5 Ways to Stop Overeating

You may be fat because you simply cannot taste it -- at least that's what researchers at Deakin University in Australia suggest. Their new study in the journal Appetite suggests people with a low "taste-threshold for fat" are more likely to overeat due to impaired satiety signals that normally come with a rich meal.

But the tendency to overindulge isn't the result of food choice alone. There's ample research to suggest healthy eating is a highly sensory experience, and everything from the color of our plates to the sounds in the room may trigger a mindless binge.

Here are five ways you can Eat It to Beat It and avoid overeating:

Dine by candlelight

Taking time to set the mood may increase your meal satisfaction, making you less likely to overeat.

A study of fast food restaurants published in the journal Psychological Reports found that customers who dined in a relaxed environment with dimmed lights and mellow music ate 175 fewer calories per meal than if they were in a more typical restaurant environment.

Use contrasting plates

Turns out the color of the plates we're using may be as beneficial to healthy living as a colorful diet.

A study in the Journal of Consumer Research found that participants who had low contrast between their food and plates -- for example fettuccini Alfredo on a white plate -- served themselves 22 percent more pasta than participants with high contrast plate (think blue or red).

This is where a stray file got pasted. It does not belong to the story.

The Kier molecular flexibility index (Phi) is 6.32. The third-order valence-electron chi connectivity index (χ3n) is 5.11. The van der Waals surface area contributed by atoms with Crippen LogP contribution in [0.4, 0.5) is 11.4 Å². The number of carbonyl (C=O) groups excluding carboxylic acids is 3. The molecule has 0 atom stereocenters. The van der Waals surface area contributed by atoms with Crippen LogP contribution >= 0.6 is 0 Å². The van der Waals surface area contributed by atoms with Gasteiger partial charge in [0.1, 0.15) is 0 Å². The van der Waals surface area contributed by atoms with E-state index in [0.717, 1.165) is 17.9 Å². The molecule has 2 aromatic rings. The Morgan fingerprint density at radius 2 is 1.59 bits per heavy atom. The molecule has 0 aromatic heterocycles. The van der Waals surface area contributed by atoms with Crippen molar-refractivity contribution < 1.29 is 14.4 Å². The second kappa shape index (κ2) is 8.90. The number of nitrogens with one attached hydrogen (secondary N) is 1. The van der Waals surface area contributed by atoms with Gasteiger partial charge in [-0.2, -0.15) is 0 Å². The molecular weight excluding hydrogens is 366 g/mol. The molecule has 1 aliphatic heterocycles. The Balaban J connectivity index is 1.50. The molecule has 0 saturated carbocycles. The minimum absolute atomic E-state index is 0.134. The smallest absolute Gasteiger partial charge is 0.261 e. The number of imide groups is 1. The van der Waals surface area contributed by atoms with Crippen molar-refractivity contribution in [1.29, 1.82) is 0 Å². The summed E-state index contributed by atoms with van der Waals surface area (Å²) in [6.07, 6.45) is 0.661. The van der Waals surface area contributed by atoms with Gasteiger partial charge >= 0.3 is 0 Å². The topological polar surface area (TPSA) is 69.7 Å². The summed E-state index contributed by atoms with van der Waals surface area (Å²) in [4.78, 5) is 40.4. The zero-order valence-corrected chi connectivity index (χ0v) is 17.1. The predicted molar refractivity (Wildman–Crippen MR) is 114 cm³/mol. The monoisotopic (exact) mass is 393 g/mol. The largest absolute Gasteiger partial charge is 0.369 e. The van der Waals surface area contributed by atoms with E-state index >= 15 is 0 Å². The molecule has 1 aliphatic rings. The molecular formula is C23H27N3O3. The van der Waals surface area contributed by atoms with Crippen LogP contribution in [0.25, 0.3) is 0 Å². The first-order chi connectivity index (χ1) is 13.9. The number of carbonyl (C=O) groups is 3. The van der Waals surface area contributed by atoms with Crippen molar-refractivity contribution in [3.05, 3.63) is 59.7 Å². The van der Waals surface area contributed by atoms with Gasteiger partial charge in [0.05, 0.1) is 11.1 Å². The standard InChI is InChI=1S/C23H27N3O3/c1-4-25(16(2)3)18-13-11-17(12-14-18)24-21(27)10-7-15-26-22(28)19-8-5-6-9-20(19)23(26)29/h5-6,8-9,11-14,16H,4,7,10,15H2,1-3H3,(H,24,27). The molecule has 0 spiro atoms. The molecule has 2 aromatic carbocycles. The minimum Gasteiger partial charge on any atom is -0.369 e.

Add some aromatics

The smell of a rich plate of food can make your mouth water, and it may cause you eat less too.

A study in the journal Flavour found participants ate significantly less of a dessert that smelled strongly of vanilla than a mildly scented variety.

Adding fresh herbs and spices is an easy take advantage of sensory illusion that we're indulging in something rich -- without adding any fat to our plates.

Chew x 2

How can exercising your jaw help you lose weight?

A study in the Journal of the Academy of Nutrition and Dietics found that people who doubled the number of times they chewed before swallowing ate 15 perfect less food and 112 fewer calories over the course of a meal. That adds up to a 300-calorie savings over the course of the day if you're on a 2,000-calorie diet -- enough of a deficit to safely lose half a pound a week.

Unplug

Mindless eating is often times just that: mindless.

Research published in the American Journal of Clinical Nutrition shows that people who eat while watching television, listening to music or reading, consume 10 percent more in one sitting than they would otherwise. Not only that, distracted eaters go on to eat up to 25 percent more total calories over the course of the day!

Keep the focus on the food, and you could dodge hundreds of calories.

Dave Zinczenko, ABC News nutrition and wellness editor, is a New York Times No. 1 bestselling author. His latest book, "Eat It to Beat It," is full of food swaps, meal plans and the latest food controversies. Sign up here for his free newsletter now!
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